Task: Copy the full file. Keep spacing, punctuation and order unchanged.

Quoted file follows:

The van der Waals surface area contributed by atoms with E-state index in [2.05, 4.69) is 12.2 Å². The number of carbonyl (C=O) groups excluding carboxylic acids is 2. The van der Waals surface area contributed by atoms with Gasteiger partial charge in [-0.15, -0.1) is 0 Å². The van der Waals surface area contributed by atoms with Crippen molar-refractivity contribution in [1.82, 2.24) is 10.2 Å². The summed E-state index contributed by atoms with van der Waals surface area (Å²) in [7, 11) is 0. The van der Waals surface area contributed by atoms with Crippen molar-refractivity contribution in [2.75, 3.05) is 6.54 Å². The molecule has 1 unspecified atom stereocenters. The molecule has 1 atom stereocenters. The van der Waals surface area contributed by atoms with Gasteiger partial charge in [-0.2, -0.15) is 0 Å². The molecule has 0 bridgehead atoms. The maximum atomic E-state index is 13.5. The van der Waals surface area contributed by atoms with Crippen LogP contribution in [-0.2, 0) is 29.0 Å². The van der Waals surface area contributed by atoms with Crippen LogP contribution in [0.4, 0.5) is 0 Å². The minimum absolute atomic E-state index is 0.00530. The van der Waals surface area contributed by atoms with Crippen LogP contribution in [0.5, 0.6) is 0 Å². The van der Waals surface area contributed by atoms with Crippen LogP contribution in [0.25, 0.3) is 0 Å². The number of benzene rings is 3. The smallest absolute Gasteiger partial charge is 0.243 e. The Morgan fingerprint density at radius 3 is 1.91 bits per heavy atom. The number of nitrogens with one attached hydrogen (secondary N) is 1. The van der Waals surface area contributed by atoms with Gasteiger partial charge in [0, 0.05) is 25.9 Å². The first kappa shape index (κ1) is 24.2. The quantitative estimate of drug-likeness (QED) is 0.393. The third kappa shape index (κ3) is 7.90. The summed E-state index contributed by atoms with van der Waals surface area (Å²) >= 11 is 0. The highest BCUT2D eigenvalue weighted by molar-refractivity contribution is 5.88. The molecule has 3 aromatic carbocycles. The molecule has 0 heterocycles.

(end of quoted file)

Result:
The van der Waals surface area contributed by atoms with E-state index in [2.05, 4.69) is 12.2 Å². The number of carbonyl (C=O) groups excluding carboxylic acids is 2. The van der Waals surface area contributed by atoms with Gasteiger partial charge in [-0.15, -0.1) is 0 Å². The van der Waals surface area contributed by atoms with Crippen molar-refractivity contribution in [1.82, 2.24) is 10.2 Å². The summed E-state index contributed by atoms with van der Waals surface area (Å²) in [7, 11) is 0. The van der Waals surface area contributed by atoms with Crippen molar-refractivity contribution in [2.75, 3.05) is 6.54 Å². The molecule has 1 unspecified atom stereocenters. The molecule has 1 atom stereocenters. The van der Waals surface area contributed by atoms with Gasteiger partial charge in [-0.2, -0.15) is 0 Å². The molecule has 0 bridgehead atoms. The maximum atomic E-state index is 13.5. The van der Waals surface area contributed by atoms with Crippen LogP contribution in [-0.2, 0) is 29.0 Å². The van der Waals surface area contributed by atoms with Crippen LogP contribution in [0.4, 0.5) is 0 Å². The minimum absolute atomic E-state index is 0.00530. The van der Waals surface area contributed by atoms with Crippen LogP contribution in [0.5, 0.6) is 0 Å². The van der Waals surface area contributed by atoms with Crippen LogP contribution in [0.25, 0.3) is 0 Å². The number of benzene rings is 3. The smallest absolute Gasteiger partial charge is 0.243 e. The Morgan fingerprint density at radius 3 is 1.91 bits per heavy atom. The number of nitrogens with one attached hydrogen (secondary N) is 1. The van der Waals surface area contributed by atoms with Gasteiger partial charge in [0, 0.05) is 25.9 Å². The first kappa shape index (κ1) is 24.2. The quantitative estimate of drug-likeness (QED) is 0.393. The third kappa shape index (κ3) is 7.90. The summed E-state index contributed by atoms with van der Waals surface area (Å²) >= 11 is 0. The highest BCUT2D eigenvalue weighted by molar-refractivity contribution is 5.88. The molecule has 3 aromatic carbocycles. The molecule has 0 heterocycles.